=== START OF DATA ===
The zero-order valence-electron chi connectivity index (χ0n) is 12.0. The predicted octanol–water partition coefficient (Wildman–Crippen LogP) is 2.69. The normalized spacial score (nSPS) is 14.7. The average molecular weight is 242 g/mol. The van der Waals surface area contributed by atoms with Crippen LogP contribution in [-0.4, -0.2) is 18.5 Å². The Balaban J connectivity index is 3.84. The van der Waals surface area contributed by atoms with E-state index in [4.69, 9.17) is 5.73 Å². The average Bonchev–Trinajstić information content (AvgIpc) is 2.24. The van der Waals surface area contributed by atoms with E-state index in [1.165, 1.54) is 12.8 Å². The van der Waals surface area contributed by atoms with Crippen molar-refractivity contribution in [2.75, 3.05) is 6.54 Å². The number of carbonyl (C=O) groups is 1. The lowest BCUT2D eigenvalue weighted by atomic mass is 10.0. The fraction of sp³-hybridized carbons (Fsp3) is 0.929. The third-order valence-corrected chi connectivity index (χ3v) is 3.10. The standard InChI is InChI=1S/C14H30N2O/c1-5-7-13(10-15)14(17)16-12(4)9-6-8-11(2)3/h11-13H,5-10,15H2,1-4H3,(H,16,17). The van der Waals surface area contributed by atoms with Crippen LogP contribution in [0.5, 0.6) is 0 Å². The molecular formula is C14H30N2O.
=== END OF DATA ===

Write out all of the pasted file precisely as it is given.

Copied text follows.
The zero-order valence-electron chi connectivity index (χ0n) is 12.0. The predicted octanol–water partition coefficient (Wildman–Crippen LogP) is 2.69. The normalized spacial score (nSPS) is 14.7. The average molecular weight is 242 g/mol. The van der Waals surface area contributed by atoms with Crippen LogP contribution in [-0.4, -0.2) is 18.5 Å². The Balaban J connectivity index is 3.84. The van der Waals surface area contributed by atoms with E-state index in [4.69, 9.17) is 5.73 Å². The average Bonchev–Trinajstić information content (AvgIpc) is 2.24. The van der Waals surface area contributed by atoms with E-state index in [1.165, 1.54) is 12.8 Å². The van der Waals surface area contributed by atoms with Crippen molar-refractivity contribution in [2.75, 3.05) is 6.54 Å². The number of carbonyl (C=O) groups is 1. The lowest BCUT2D eigenvalue weighted by atomic mass is 10.0. The fraction of sp³-hybridized carbons (Fsp3) is 0.929. The third-order valence-corrected chi connectivity index (χ3v) is 3.10. The standard InChI is InChI=1S/C14H30N2O/c1-5-7-13(10-15)14(17)16-12(4)9-6-8-11(2)3/h11-13H,5-10,15H2,1-4H3,(H,16,17). The van der Waals surface area contributed by atoms with Crippen LogP contribution in [0.5, 0.6) is 0 Å². The molecular formula is C14H30N2O.